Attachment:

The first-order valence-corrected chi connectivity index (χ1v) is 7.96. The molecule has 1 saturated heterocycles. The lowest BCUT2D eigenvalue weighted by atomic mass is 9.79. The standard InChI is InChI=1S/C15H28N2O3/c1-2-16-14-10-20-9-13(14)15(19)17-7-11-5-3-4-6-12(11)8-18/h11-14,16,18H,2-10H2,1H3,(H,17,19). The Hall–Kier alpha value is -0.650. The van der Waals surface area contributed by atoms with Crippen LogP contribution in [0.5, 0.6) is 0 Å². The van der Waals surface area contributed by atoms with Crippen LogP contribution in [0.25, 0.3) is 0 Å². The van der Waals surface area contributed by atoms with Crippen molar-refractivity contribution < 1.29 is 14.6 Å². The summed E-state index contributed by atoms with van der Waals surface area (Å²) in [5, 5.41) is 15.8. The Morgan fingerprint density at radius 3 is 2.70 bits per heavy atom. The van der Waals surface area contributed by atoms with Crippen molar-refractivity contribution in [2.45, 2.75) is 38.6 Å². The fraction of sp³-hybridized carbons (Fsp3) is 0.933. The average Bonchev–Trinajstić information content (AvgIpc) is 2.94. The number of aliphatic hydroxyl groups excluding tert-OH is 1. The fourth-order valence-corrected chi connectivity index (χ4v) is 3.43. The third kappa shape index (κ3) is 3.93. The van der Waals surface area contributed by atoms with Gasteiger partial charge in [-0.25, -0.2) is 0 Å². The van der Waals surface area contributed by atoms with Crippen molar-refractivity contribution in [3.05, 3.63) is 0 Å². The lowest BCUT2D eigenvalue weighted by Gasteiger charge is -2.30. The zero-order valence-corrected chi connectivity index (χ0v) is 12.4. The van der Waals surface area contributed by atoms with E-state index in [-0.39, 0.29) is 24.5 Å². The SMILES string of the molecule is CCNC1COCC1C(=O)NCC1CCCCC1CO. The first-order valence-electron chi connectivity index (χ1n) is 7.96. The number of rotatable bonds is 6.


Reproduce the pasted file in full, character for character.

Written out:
The first-order valence-corrected chi connectivity index (χ1v) is 7.96. The molecule has 1 saturated heterocycles. The lowest BCUT2D eigenvalue weighted by atomic mass is 9.79. The standard InChI is InChI=1S/C15H28N2O3/c1-2-16-14-10-20-9-13(14)15(19)17-7-11-5-3-4-6-12(11)8-18/h11-14,16,18H,2-10H2,1H3,(H,17,19). The Hall–Kier alpha value is -0.650. The van der Waals surface area contributed by atoms with Crippen LogP contribution in [0.5, 0.6) is 0 Å². The van der Waals surface area contributed by atoms with Crippen LogP contribution in [0.25, 0.3) is 0 Å². The van der Waals surface area contributed by atoms with Crippen molar-refractivity contribution < 1.29 is 14.6 Å². The summed E-state index contributed by atoms with van der Waals surface area (Å²) in [5, 5.41) is 15.8. The Morgan fingerprint density at radius 3 is 2.70 bits per heavy atom. The van der Waals surface area contributed by atoms with Crippen molar-refractivity contribution in [2.45, 2.75) is 38.6 Å². The fraction of sp³-hybridized carbons (Fsp3) is 0.933. The average Bonchev–Trinajstić information content (AvgIpc) is 2.94. The number of aliphatic hydroxyl groups excluding tert-OH is 1. The fourth-order valence-corrected chi connectivity index (χ4v) is 3.43. The third kappa shape index (κ3) is 3.93. The van der Waals surface area contributed by atoms with Gasteiger partial charge in [-0.25, -0.2) is 0 Å². The van der Waals surface area contributed by atoms with Crippen molar-refractivity contribution in [3.05, 3.63) is 0 Å². The lowest BCUT2D eigenvalue weighted by Gasteiger charge is -2.30. The zero-order valence-corrected chi connectivity index (χ0v) is 12.4. The van der Waals surface area contributed by atoms with E-state index in [-0.39, 0.29) is 24.5 Å². The SMILES string of the molecule is CCNC1COCC1C(=O)NCC1CCCCC1CO. The first-order valence-electron chi connectivity index (χ1n) is 7.96. The number of rotatable bonds is 6.